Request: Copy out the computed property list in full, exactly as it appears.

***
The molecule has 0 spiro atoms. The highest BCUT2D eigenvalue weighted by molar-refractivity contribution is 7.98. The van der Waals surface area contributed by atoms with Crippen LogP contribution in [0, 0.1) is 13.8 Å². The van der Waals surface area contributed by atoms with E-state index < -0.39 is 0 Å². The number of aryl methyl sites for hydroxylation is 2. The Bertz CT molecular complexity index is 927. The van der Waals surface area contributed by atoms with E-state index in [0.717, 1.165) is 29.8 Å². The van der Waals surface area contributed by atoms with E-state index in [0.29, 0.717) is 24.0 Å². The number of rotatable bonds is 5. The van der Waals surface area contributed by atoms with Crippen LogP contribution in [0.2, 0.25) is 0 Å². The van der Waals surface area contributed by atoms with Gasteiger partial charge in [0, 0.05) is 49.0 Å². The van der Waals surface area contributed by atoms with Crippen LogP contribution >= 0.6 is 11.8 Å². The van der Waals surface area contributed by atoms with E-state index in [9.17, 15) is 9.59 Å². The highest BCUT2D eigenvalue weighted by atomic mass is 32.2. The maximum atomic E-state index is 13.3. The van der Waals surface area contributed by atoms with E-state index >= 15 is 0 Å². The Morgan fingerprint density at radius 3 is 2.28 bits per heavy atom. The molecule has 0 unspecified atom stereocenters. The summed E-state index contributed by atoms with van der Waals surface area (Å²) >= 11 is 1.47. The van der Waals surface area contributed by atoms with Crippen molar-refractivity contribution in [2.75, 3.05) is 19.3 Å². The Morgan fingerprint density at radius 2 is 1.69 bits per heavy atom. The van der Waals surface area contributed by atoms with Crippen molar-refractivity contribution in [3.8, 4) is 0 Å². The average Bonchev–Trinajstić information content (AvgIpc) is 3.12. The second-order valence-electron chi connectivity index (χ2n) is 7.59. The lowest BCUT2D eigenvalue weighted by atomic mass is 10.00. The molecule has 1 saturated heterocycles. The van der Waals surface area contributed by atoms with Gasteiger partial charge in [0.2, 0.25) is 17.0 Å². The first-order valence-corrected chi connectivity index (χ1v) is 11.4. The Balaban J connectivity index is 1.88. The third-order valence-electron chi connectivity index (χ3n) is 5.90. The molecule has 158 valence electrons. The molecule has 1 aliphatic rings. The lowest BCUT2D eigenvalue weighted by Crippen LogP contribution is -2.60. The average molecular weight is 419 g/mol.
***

The molecule has 0 spiro atoms. The highest BCUT2D eigenvalue weighted by molar-refractivity contribution is 7.98. The van der Waals surface area contributed by atoms with Crippen LogP contribution in [0, 0.1) is 13.8 Å². The van der Waals surface area contributed by atoms with E-state index < -0.39 is 0 Å². The number of aryl methyl sites for hydroxylation is 2. The Bertz CT molecular complexity index is 927. The van der Waals surface area contributed by atoms with E-state index in [0.717, 1.165) is 29.8 Å². The van der Waals surface area contributed by atoms with E-state index in [0.29, 0.717) is 24.0 Å². The number of rotatable bonds is 5. The van der Waals surface area contributed by atoms with Crippen LogP contribution in [0.2, 0.25) is 0 Å². The van der Waals surface area contributed by atoms with Gasteiger partial charge in [0, 0.05) is 49.0 Å². The van der Waals surface area contributed by atoms with Crippen LogP contribution >= 0.6 is 11.8 Å². The van der Waals surface area contributed by atoms with E-state index in [9.17, 15) is 9.59 Å². The highest BCUT2D eigenvalue weighted by atomic mass is 32.2. The maximum atomic E-state index is 13.3. The van der Waals surface area contributed by atoms with E-state index >= 15 is 0 Å². The Morgan fingerprint density at radius 3 is 2.28 bits per heavy atom. The molecule has 0 unspecified atom stereocenters. The summed E-state index contributed by atoms with van der Waals surface area (Å²) >= 11 is 1.47. The van der Waals surface area contributed by atoms with Crippen molar-refractivity contribution in [2.75, 3.05) is 19.3 Å². The Morgan fingerprint density at radius 2 is 1.69 bits per heavy atom. The van der Waals surface area contributed by atoms with Crippen molar-refractivity contribution in [3.8, 4) is 0 Å². The average Bonchev–Trinajstić information content (AvgIpc) is 3.12. The second-order valence-electron chi connectivity index (χ2n) is 7.59. The lowest BCUT2D eigenvalue weighted by atomic mass is 10.00. The molecule has 1 saturated heterocycles. The van der Waals surface area contributed by atoms with Gasteiger partial charge in [0.2, 0.25) is 17.0 Å². The first-order valence-corrected chi connectivity index (χ1v) is 11.4. The Balaban J connectivity index is 1.88. The third-order valence-electron chi connectivity index (χ3n) is 5.90. The molecule has 158 valence electrons. The molecule has 1 aliphatic rings. The lowest BCUT2D eigenvalue weighted by Crippen LogP contribution is -2.60. The average molecular weight is 419 g/mol.